I've been living on the Upper West Side since Friday night, cat-sitting for a friend. Kind of the perfect situation and I really lucked out. So far, I've lived in the East Village, Upper East Side and Chelsea. Hmm.. What's next? I'm not going to get into how confused I am. I'm pretty sure they put some sort of addictive substances in the New York water because there's no logical explanation as to why this city has such a strong pull on me when I was so gong-ho about San Francisco - At a time when the garbage hasn't been collected, it's 30 degrees and the curbs are full of murky, cold puddles. Oh yeah, I know.. it's the people. While I've met many cool people in San Francisco and I'm sure I have yet to meet many more, the fact remains that I have so many friends here and have built relationships in every area of my life during the five years that I've been here. Good thing I just have to leave things up to the job market, at this point.
So I was taking the 2 train which I rarely ever take - whole different crew from the 4/5/6 and noticed an interesting scene. It was about five, very charged, minutes on the subway ride that said so much about New York and what makes it so interesting. A (presumably) Orthodox woman was with her young child who was cranky and misbehaving in his stroller. He was about 3 years old and wouldn't sit still and kept accidentally kicking me. A black man with tattoos all over his body including tear marks near his eyes, started speaking to the pretty, young, blond woman, telling her to control her child. He was swearing at her and mumbling about white women not being able to control their children and how the children needed to be smacked around. Her response was that her son was tired and cranky and she sounded kind and exhausted, not wanting to get into an argument. I stood in the middle of them hoping it wouldn't escalate but wondering what I'd do or say if it did. On the way out, I looked back to see the mother with her son talking and laughing with another black woman who also had a child, presumably bonding and making friends over the situation.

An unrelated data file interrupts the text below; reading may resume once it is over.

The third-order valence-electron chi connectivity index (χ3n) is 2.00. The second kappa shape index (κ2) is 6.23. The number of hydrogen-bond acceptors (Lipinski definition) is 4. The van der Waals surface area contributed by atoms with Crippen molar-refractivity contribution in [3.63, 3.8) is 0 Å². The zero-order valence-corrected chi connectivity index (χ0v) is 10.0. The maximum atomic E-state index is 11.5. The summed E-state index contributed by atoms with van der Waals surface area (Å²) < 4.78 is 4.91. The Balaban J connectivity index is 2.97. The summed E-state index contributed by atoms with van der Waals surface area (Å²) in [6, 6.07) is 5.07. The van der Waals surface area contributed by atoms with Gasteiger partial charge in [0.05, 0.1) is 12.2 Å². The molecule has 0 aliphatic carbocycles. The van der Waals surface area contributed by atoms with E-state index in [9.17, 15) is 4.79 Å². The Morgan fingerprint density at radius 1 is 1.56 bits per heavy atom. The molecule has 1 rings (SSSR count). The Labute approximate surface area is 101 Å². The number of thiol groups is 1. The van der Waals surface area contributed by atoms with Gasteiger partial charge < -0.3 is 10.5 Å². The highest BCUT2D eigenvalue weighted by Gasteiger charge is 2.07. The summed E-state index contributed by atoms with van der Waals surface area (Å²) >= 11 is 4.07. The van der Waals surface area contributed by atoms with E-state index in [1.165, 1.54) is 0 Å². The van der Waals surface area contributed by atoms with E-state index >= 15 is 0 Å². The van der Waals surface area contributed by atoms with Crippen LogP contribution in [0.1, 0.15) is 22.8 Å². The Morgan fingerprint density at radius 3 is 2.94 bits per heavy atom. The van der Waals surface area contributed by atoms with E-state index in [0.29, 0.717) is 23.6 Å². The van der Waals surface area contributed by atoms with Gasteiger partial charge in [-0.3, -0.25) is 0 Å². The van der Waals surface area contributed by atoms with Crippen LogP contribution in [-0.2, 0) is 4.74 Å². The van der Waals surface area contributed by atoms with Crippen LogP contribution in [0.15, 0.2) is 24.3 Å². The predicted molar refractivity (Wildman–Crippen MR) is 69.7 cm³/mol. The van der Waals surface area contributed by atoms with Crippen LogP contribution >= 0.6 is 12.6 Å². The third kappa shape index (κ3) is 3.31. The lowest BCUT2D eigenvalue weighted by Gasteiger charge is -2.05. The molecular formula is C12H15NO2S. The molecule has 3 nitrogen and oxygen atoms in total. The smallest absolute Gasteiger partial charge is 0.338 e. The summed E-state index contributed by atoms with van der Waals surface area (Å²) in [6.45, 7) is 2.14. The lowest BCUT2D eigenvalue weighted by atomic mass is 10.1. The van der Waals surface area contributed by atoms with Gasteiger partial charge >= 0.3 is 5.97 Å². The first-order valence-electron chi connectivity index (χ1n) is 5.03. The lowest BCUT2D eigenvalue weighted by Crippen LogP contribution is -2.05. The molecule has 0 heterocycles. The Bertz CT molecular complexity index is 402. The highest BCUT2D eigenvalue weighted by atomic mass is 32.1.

New York is obviously incredibly diverse as a whole but each neighborhood is fairly segregated. I'm pretty sure my home town in Northern, NJ was more racially diverse than the Upper East Side but we came from similar places economically which at least united us in some way. But on the subway, there are people coming on from Brooklyn, to Manhattan, to Harlem, to the Bronx, & Queens. It unites us all. It's a place where stereotypes and frustrations all come out, where rich businessmen are tightly squeezed next to Bronx gang members, who are tightly squeezed next to Jewish mothers, who are tightly squeezed next to millions of other people that don't fit or defy stereotypes. So as addicting as the sound effects are to Angry Birds, turn down your phone and listen to what's around you. You may learn something.